In high school, I applied for and was accepted to Leaders, a club for athletes and dancers who taught part of the huge gym classes while the teacher stood on a kind of pedestal and watched. After being in Leaders for a time I decided to try out for Varsity, a prestigious club that accepted very few people.
I worked hard to fulfill the requirements as a dance applicant, teaching, choreographing, and performing with the dance group. I had great recommendations from teachers, especially the dance teacher who refused to recommend most who asked her. I thought I had a pretty good chance of being accepted.
Each applicant had to be interviewed by the group, something that sounded formidable, but I wanted to join so badly I practiced answering questions I thought I might be asked such as: Why do you want to be a member of Varsity?” The real answer was because it’s the best and highest club in the school, but I knew I couldn’t say that. I decided to say I wanted to join because they provided important service to the school.
The day of the interview I wore my Leader’s uniform and tried to quell my nervousness. The door opened at the appointed time. As I entered, the girls in their varsity uniforms stared at me. I sat down in a chair across from them and waited for the first question, which was why I wanted to join. I gave them my answer. They did not look impressed. The interview was short and when it ended, I thanked them for the opportunity to apply.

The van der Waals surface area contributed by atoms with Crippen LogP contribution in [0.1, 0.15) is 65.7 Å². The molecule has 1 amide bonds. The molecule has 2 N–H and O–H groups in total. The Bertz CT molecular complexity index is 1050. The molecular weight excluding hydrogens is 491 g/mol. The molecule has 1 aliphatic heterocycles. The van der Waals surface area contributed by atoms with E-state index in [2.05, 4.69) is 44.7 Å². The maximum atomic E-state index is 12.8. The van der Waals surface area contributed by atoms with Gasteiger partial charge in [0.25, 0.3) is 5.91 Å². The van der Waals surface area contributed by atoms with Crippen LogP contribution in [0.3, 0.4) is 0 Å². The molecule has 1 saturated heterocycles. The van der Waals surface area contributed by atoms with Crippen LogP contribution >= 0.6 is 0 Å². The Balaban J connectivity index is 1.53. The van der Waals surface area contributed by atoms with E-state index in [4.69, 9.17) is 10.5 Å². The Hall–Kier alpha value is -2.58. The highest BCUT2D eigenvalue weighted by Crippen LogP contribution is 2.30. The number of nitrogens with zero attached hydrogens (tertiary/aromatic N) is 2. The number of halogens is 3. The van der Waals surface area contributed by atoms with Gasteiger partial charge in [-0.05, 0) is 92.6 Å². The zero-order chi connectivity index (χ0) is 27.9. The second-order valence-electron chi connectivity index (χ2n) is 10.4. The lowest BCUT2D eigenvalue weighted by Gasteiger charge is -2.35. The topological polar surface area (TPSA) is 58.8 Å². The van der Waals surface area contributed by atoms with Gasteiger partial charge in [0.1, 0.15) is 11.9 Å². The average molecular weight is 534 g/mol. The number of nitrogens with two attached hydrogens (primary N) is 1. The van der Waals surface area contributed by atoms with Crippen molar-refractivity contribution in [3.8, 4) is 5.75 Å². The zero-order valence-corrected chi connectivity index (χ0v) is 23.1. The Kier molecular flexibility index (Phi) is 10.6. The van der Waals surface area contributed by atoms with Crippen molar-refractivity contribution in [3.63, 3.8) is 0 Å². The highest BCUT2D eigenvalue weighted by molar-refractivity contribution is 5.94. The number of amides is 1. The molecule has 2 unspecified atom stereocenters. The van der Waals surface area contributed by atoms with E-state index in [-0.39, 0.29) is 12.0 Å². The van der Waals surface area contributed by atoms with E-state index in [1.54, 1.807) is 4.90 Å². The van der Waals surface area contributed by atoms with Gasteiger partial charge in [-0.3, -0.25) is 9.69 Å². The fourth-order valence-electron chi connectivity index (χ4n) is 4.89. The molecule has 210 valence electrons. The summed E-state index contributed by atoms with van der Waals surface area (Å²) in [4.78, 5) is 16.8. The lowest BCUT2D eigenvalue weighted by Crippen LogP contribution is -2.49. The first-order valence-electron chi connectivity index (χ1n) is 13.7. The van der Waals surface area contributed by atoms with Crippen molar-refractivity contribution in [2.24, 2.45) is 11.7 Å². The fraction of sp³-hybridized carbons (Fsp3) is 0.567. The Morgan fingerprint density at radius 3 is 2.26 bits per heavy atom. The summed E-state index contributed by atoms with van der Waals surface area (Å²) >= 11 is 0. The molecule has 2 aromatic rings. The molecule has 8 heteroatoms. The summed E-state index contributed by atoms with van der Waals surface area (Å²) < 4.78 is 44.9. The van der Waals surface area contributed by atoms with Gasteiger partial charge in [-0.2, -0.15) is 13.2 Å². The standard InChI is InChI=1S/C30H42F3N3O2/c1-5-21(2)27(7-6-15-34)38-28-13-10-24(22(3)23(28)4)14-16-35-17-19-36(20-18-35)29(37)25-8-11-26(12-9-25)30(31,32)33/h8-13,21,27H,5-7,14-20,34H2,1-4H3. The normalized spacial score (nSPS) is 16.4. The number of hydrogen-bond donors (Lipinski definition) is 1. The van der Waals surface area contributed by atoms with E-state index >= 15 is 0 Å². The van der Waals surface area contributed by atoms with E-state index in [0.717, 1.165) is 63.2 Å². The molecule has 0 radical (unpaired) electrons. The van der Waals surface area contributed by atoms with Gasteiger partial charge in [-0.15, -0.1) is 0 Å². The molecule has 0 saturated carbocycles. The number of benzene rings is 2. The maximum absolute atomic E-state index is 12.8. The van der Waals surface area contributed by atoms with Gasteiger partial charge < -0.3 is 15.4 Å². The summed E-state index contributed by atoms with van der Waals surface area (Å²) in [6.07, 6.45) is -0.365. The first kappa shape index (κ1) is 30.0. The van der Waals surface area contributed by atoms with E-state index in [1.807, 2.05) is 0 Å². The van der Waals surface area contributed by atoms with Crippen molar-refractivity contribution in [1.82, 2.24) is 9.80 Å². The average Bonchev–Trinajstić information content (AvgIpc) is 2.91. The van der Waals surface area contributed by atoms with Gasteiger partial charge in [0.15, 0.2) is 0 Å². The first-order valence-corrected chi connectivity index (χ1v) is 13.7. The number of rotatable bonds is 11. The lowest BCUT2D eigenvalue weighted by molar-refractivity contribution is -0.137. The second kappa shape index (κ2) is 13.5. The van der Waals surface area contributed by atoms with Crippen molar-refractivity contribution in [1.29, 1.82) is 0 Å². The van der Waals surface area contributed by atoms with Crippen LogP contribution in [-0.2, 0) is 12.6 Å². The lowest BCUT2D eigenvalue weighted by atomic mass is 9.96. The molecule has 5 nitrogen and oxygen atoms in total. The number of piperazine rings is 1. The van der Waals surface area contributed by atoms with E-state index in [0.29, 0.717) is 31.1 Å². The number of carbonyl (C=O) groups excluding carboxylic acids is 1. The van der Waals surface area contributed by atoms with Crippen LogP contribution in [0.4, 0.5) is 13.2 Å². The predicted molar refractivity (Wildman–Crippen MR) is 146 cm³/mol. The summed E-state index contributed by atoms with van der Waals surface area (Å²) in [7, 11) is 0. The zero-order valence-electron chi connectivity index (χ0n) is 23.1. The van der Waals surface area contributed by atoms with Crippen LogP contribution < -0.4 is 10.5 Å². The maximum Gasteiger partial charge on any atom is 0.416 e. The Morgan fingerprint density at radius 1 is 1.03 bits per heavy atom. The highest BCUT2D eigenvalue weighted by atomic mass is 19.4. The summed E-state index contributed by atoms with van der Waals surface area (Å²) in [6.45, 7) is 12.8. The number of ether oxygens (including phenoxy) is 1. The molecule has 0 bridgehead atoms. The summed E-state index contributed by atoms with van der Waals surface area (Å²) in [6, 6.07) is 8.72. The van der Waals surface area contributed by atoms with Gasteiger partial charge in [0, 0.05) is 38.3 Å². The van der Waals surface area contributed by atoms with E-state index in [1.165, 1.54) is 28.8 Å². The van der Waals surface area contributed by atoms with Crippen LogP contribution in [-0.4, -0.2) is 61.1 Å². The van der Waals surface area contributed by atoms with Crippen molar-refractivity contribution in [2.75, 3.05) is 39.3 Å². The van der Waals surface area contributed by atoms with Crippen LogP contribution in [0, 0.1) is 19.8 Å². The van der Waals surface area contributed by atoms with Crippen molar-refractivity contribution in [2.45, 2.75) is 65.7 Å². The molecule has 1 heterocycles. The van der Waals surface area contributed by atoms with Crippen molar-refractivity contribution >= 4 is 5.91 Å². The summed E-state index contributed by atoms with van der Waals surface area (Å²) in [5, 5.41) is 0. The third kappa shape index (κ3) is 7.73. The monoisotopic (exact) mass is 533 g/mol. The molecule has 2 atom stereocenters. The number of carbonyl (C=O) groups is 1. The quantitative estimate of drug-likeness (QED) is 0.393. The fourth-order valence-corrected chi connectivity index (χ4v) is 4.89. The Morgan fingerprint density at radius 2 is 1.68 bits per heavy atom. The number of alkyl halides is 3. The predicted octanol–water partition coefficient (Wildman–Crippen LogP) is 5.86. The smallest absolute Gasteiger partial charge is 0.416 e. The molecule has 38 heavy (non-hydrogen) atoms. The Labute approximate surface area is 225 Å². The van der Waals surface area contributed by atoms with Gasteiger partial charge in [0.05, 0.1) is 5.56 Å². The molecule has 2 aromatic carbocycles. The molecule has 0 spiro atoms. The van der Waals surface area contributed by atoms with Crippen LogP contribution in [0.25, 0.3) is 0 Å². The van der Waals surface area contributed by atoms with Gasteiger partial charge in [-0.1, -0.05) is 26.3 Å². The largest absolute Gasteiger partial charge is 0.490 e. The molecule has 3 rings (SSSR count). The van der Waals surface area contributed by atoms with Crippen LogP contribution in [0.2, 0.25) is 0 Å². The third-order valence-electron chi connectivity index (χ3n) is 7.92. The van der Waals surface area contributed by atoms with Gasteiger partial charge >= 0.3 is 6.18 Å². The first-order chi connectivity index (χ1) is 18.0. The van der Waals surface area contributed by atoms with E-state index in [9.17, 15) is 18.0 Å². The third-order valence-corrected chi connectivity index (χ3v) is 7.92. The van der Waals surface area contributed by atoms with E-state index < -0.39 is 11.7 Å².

When I was told I wasn’t accepted, I felt bad but consoled myself by remembering how many tried out and how few were accepted. The next day, one of the varsity members, with whom I had worked with in Leaders, came up to me and said, “Nancy, the reason you didn’t get in to Varsity is that they don’t want Jews in their group.” I think she was trying to make me feel better—nothing I could do about being Jewish—if I’d been Christian, I would have been accepted. I could tell she was trying to be kind so I thanked her.
I held myself together until school was over, but on the way to my piano lesson, I felt so bad about myself I started to cry and couldn’t stop. Once again, no matter how hard I tried, I wasn’t good enough. The reasons might be different yet the result was the same. Poor Mr. Kanterofsky, my piano teacher. He tried his best to console me but I was beyond consolation. He called my father, whose pharmacy was close by. When my father came, through my sobs, I told him why I didn’t get into Varsity.
His response was immediate and harsh. “Stop crying! Those girls aren’t worth your tears. Besides, crying never solved anything.”
I was 16. My father’s angry words filled me with shame and stopped my crying as quickly as a faucet turned off. His judgment made a miserable situation worse. The power of his words stayed with me. No matter the situation, my eyes might water, but I couldn’t allow myself to cry.
64 years later, at a vison quest when I was 80, surrounded by a group of people who carefully and compassionately listened to me talk about my life with no judgement, I was able to cry. Since then, no.
Do you cry? Easily? What makes you cry?
Life tales from a woman different living in The City Different.